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EMILY's List Founder: Women Are The 'Problem Solvers' In Congress

Women can "create compromises that keep the government going in a positive direction," Ellen Malcolm says.

After Sen. Barbara Mikulski (D-Md.), the longest-serving woman in Congress, announced last week that she wouldn't seek re-election, Ellen Malcolm, founder of the political action committee EMILY's List, described the senator's legacy for women in politics

Mikulski has long called on congressional women to support one another, Malcolm told HuffPost Live on Monday while promoting her new book, When Women Win: EMILY's List and the Rise of Women in American Politics. To help foster a collegial environment, the politician helped organized dinner parties for Senate women across party lines. 

"They have Republican and Democratic women get together once a month and have dinner, and they drop all the partisan fighting. They got to be friends, they work together," Malcolm said.

"When the government was shut down last time [in 2013], it was the Republican and Democratic women that came together and figured out how to get the country going again," she added. "Sen. John McCain basically said, 'It was the women who really got us working together in opening up the government again.'"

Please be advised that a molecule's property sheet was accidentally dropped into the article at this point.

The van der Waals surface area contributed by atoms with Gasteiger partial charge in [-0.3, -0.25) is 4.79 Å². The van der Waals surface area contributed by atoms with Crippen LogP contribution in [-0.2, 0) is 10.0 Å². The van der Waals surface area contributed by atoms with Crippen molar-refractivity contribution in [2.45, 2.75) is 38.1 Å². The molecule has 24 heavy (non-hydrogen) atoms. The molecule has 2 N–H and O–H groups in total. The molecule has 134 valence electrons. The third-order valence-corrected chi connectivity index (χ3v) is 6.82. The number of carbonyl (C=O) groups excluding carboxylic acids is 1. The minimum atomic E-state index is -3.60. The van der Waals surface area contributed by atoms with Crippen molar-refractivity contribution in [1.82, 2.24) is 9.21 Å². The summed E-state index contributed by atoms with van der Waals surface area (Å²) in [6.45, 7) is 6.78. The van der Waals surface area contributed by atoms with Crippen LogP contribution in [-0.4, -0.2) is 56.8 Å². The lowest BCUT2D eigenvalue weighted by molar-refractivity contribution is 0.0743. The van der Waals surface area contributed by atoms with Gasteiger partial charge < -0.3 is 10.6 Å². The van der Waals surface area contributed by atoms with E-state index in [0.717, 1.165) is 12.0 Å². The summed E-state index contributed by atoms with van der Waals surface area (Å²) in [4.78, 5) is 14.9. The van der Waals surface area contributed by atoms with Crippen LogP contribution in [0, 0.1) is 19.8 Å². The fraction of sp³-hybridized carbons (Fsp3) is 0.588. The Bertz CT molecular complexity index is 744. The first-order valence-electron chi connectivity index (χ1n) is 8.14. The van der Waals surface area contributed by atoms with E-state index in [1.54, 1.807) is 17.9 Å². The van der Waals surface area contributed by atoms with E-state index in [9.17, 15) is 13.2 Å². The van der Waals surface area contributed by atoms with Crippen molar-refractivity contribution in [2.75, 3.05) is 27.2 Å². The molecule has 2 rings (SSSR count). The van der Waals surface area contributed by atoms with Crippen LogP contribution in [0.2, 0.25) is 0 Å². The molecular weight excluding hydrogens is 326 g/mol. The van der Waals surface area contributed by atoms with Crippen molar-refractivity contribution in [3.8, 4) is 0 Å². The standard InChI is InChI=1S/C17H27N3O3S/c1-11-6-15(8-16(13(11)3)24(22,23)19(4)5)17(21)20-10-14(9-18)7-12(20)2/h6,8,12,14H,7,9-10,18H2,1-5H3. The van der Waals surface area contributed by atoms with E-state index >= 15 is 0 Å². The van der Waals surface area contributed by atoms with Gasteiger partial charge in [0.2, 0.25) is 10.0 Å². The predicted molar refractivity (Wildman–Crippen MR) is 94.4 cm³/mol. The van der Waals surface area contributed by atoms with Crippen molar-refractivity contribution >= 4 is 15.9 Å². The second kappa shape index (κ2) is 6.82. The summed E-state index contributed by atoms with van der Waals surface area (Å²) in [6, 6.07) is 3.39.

The ability to negotiate across party lines is one of the "wonderful things" about having female lawmakers, Malcolm said, emphasizing that women cooperate and work together "to create compromises that keep the government going in a positive direction."

"They're not the ones screaming and yelling and stopping everything and creating this incredible gridlock," she continued. "They're the problem solvers in Congress, and we need more of them so we can get things going in a calmer, more positive direction."

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